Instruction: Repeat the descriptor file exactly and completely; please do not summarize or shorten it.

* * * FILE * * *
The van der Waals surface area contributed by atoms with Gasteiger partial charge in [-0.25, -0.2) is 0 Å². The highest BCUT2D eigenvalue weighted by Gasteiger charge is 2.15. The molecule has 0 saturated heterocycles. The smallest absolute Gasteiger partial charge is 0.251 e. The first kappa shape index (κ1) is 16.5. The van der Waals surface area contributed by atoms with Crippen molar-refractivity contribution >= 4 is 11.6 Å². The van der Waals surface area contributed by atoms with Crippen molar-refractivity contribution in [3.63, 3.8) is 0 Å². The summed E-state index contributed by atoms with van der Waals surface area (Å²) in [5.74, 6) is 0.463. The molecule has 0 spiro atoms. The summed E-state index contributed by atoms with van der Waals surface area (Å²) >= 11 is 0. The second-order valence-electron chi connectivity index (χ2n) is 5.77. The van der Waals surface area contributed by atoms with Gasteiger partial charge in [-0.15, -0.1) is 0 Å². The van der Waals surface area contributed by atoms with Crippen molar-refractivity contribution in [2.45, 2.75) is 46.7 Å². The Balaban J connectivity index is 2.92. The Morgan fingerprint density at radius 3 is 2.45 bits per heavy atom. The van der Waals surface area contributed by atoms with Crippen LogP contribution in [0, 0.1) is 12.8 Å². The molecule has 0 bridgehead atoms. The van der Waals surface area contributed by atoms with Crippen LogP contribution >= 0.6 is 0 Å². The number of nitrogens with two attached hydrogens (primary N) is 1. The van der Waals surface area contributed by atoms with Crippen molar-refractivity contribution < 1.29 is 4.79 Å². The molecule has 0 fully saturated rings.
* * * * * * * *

The van der Waals surface area contributed by atoms with Gasteiger partial charge in [-0.25, -0.2) is 0 Å². The highest BCUT2D eigenvalue weighted by Gasteiger charge is 2.15. The molecule has 0 saturated heterocycles. The smallest absolute Gasteiger partial charge is 0.251 e. The first kappa shape index (κ1) is 16.5. The van der Waals surface area contributed by atoms with Crippen molar-refractivity contribution >= 4 is 11.6 Å². The van der Waals surface area contributed by atoms with Crippen molar-refractivity contribution in [3.63, 3.8) is 0 Å². The summed E-state index contributed by atoms with van der Waals surface area (Å²) in [5.74, 6) is 0.463. The molecule has 0 spiro atoms. The summed E-state index contributed by atoms with van der Waals surface area (Å²) >= 11 is 0. The second-order valence-electron chi connectivity index (χ2n) is 5.77. The van der Waals surface area contributed by atoms with Gasteiger partial charge in [-0.15, -0.1) is 0 Å². The van der Waals surface area contributed by atoms with Crippen molar-refractivity contribution in [2.45, 2.75) is 46.7 Å². The Balaban J connectivity index is 2.92. The Morgan fingerprint density at radius 3 is 2.45 bits per heavy atom. The van der Waals surface area contributed by atoms with Crippen LogP contribution in [0, 0.1) is 12.8 Å². The molecule has 0 bridgehead atoms. The van der Waals surface area contributed by atoms with Crippen LogP contribution >= 0.6 is 0 Å². The number of nitrogens with two attached hydrogens (primary N) is 1. The van der Waals surface area contributed by atoms with Crippen molar-refractivity contribution < 1.29 is 4.79 Å². The molecule has 0 fully saturated rings.